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I'm trying to create an is_foo function, that I can then use with enable_if, to determine if a type is derived from a certain CRTP base class. The code below is my attempt at implementing the is_foo function, but it doesn't actually work. Could someone tell me what I need to change to fix it?

Thanks.

#include <iostream>
#include <type_traits>
#include <functional>

using namespace std;

template <class Underlying, class Extra>
struct Foo
{
    int foo() const { return static_cast<const Underlying*>(this)->foo(); }
};

template<class T>
struct Bar : Foo<Bar<T>, T>
{
    int foo() const { return 42; }
};

template<class T>
struct is_foo { static const bool value = false; };

template<class Underlying, class Extra>
struct is_foo<Foo<Underlying, Extra> > { static const bool value = true; };

template<class T>
void test(const T &t)
{
    cout << boolalpha << is_foo<T>::value << endl;
}

int main()
{
    Bar<int> b;
    test(b);
}
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2 Answers

up vote 1 down vote accepted

Add a typedef to the Foo base:

template < typename Derived >
struct crtp
{
  ...
  typedef int is_crtp;
};

Implement a has_field check:

BOOST_MPL_HAS_XXX(is_crtp)

Implement your metafunction:

template < typename T >
struct is_crtp_derived : has_is_crtp<T> {};

This is the only way I can think of that will correctly catch grandchildren. It's prone to false positives though so you'll want to pick your names to be too obnoxious to be accidentally used elsewhere. Your other option would be to implement your metafunction in terms of is_base_of:

template < typename T >
struct is_crtp_derived : std::is_base_of< crtp<T>, T> {};

This of course won't catch grandchildren.

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You could do it like this:

typedef char (&yes)[1];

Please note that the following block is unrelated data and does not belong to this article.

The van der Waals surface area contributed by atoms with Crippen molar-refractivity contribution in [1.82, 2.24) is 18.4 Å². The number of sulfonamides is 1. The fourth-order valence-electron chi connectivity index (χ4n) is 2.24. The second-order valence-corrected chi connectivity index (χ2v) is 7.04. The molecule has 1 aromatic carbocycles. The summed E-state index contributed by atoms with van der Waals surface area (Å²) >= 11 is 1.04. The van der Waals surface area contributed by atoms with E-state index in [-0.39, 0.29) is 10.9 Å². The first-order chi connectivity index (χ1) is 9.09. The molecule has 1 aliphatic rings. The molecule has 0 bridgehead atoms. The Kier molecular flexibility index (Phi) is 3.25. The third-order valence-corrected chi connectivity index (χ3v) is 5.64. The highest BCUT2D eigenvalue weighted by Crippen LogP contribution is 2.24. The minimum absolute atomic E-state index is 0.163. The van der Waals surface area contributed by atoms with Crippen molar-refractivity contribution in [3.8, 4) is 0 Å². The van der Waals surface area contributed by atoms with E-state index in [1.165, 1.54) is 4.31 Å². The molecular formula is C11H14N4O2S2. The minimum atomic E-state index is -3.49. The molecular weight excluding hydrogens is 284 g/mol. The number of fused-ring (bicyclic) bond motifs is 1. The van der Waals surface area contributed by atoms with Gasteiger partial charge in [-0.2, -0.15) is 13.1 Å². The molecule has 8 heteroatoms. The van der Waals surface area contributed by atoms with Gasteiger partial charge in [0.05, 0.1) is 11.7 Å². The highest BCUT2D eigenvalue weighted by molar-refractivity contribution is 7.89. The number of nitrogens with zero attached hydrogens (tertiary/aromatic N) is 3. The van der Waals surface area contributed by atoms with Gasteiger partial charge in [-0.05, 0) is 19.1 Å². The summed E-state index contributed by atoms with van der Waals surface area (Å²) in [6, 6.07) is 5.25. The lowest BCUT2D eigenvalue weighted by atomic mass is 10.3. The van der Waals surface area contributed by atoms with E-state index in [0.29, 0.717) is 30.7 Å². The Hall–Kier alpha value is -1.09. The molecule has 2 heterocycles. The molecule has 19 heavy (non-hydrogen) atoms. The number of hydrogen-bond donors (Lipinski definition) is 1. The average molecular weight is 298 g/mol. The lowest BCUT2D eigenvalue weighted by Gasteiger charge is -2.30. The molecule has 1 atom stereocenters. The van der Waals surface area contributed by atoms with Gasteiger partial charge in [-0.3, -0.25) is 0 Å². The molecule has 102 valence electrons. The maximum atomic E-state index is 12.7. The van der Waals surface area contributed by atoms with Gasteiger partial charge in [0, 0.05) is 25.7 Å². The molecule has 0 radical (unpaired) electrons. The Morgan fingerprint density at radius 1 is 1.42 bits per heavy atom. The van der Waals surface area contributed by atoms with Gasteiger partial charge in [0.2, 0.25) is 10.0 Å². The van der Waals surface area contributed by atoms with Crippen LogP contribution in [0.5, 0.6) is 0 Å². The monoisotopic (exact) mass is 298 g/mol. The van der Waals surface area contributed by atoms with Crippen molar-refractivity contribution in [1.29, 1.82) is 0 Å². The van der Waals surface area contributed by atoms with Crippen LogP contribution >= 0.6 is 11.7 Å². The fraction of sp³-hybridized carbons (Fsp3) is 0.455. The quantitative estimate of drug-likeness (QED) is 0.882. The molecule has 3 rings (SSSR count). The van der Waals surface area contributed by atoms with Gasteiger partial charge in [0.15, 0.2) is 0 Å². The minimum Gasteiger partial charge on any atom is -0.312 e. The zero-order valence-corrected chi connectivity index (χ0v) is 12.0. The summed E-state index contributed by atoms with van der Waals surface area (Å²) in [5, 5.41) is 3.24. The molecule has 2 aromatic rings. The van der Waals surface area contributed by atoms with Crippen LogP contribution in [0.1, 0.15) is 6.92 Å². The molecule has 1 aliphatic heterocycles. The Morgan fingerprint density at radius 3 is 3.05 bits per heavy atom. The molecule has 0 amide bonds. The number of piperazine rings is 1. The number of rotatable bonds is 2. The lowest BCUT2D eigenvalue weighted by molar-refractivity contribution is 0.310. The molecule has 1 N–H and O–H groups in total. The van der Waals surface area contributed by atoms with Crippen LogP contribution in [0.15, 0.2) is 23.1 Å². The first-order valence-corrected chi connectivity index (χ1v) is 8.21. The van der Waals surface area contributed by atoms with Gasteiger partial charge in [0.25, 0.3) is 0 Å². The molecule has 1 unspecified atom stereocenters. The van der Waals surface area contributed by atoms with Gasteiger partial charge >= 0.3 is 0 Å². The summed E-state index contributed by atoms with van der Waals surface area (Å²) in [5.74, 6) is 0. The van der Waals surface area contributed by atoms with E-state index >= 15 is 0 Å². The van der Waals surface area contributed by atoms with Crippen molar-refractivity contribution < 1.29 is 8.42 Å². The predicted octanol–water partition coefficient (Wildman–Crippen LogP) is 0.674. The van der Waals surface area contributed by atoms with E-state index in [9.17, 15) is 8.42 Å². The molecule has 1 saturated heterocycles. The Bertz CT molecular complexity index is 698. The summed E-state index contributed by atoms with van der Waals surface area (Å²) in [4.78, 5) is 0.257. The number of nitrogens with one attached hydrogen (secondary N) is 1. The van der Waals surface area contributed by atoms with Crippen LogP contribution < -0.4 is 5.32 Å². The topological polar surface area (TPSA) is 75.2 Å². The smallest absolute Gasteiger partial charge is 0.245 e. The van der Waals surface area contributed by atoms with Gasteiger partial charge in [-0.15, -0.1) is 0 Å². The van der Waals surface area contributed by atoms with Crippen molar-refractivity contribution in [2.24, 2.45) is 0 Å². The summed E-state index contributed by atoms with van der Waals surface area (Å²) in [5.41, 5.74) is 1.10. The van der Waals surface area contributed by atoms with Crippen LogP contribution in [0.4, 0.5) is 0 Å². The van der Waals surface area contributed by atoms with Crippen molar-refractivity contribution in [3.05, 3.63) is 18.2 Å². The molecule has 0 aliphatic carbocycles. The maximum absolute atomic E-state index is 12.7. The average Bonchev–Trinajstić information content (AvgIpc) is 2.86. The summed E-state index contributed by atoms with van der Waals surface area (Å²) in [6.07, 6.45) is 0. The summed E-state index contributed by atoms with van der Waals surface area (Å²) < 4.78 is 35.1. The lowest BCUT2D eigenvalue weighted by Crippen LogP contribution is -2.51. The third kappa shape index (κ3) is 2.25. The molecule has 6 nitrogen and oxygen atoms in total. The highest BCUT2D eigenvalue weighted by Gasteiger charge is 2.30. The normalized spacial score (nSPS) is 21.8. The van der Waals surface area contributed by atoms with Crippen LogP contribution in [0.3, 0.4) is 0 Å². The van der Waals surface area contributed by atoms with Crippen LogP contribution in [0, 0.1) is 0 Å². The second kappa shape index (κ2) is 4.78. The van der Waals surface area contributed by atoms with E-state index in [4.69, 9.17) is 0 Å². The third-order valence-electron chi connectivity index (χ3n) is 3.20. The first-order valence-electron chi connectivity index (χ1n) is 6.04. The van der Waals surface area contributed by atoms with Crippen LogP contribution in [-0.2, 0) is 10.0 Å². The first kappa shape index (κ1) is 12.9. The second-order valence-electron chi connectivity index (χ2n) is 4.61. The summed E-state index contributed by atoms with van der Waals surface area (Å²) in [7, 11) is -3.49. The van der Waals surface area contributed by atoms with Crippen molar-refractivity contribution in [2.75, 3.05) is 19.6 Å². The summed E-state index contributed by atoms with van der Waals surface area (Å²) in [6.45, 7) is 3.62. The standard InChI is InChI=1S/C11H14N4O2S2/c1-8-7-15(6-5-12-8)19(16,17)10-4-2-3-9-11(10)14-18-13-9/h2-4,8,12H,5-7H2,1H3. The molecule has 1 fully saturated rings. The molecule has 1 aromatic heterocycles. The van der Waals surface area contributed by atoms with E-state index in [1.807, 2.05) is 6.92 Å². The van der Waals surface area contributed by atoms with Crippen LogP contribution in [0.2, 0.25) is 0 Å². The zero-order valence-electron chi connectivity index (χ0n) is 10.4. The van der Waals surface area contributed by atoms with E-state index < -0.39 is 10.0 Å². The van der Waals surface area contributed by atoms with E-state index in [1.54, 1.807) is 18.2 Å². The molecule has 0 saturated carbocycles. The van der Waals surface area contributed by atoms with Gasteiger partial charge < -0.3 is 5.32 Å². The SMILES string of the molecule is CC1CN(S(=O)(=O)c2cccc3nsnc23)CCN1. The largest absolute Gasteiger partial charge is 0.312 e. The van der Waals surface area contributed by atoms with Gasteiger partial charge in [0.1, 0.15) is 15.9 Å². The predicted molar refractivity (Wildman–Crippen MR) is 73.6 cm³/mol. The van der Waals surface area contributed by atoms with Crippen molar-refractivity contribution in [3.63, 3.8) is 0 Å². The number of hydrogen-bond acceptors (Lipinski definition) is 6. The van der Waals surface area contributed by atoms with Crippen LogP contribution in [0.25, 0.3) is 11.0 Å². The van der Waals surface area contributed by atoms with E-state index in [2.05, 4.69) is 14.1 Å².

typedef char (&no )[2];


template<class container>
struct class_helper
{
    template<typename member> static no  has_implemented(member);
    template<typename member> static yes has_implemented(member container::*);  
};


template<class derived>
class base
{
protected:
    base() {}

public:
    void foo() 
    {
        static_assert(
            sizeof(class_helper<derived>::has_implemented(&derived::foo)) == sizeof(yes),
            "derived::foo not implemented"
        );
        static_cast<derived*>(this)->foo();
    }
};

But you need to do the static_assert for each interface function you've defined. It's possible to use enable_if to make it more general:

static_cast<typename enable_if_c<
    sizeof(class_helper<derived>::has_member(&derived::foo)) == sizeof(yes), derived
>::type*>(this)->foo();

This technique brings the disadvantage, that you have to deal with confusing compiler-errors, when 'foo' isn't implemented in 'derived'.

Let me think about that. Maybe I have some better solution for this case soon ;)

EDIT: Okay, I would prefer the following solution:

template<class derived>
class base
{
    template<std::size_t n> struct test {
        static_assert(n != sizeof(no), "derived doesn't implement used interface method");
    };

protected:
    base() {}

public:
    void bar()
    {        
        static_cast<derived*>(this)->bar();
        test<sizeof(class_helper<derived>::has_implemented(&derived::bar))>();
    }
};

Please note, that you need to define the default constructor for base-class in 'protected' section. If you don't do this, a call to a member function could raise an access-violation, because it might access memory, which wasn't allocated. It's not safe to declare objects of type 'base'.

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